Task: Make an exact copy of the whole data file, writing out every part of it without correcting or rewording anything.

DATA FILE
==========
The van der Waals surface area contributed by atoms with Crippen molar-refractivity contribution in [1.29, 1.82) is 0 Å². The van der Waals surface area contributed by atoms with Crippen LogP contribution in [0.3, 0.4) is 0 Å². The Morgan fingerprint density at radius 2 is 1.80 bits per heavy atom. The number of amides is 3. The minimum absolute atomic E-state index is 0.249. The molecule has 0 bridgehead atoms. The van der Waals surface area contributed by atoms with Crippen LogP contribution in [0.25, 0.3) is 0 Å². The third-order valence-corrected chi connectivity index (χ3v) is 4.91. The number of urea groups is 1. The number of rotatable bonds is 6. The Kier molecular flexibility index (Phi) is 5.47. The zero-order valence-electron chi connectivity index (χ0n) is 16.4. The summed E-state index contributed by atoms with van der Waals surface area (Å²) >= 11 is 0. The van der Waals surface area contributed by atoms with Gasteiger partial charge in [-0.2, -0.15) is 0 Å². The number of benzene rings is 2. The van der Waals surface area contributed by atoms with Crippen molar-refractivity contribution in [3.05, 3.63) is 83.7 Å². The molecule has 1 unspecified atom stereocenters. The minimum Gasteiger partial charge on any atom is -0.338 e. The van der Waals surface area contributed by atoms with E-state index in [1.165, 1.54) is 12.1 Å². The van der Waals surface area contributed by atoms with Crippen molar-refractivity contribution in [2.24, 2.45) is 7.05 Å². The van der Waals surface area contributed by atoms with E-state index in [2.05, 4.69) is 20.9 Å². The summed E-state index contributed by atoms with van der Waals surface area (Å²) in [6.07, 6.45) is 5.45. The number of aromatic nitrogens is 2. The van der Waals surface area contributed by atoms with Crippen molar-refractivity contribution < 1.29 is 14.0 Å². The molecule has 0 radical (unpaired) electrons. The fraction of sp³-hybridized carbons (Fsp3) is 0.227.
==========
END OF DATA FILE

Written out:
The van der Waals surface area contributed by atoms with Crippen molar-refractivity contribution in [1.29, 1.82) is 0 Å². The van der Waals surface area contributed by atoms with Crippen LogP contribution in [0.3, 0.4) is 0 Å². The Morgan fingerprint density at radius 2 is 1.80 bits per heavy atom. The number of amides is 3. The minimum absolute atomic E-state index is 0.249. The molecule has 0 bridgehead atoms. The van der Waals surface area contributed by atoms with Crippen LogP contribution in [0.25, 0.3) is 0 Å². The third-order valence-corrected chi connectivity index (χ3v) is 4.91. The number of urea groups is 1. The number of rotatable bonds is 6. The Kier molecular flexibility index (Phi) is 5.47. The zero-order valence-electron chi connectivity index (χ0n) is 16.4. The summed E-state index contributed by atoms with van der Waals surface area (Å²) >= 11 is 0. The van der Waals surface area contributed by atoms with Gasteiger partial charge in [-0.2, -0.15) is 0 Å². The number of benzene rings is 2. The van der Waals surface area contributed by atoms with Crippen molar-refractivity contribution in [3.05, 3.63) is 83.7 Å². The molecule has 1 unspecified atom stereocenters. The minimum Gasteiger partial charge on any atom is -0.338 e. The van der Waals surface area contributed by atoms with E-state index in [1.165, 1.54) is 12.1 Å². The van der Waals surface area contributed by atoms with Crippen molar-refractivity contribution in [2.24, 2.45) is 7.05 Å². The van der Waals surface area contributed by atoms with E-state index in [2.05, 4.69) is 20.9 Å². The summed E-state index contributed by atoms with van der Waals surface area (Å²) in [6.07, 6.45) is 5.45. The number of aromatic nitrogens is 2. The van der Waals surface area contributed by atoms with Crippen molar-refractivity contribution < 1.29 is 14.0 Å². The molecule has 0 radical (unpaired) electrons. The fraction of sp³-hybridized carbons (Fsp3) is 0.227.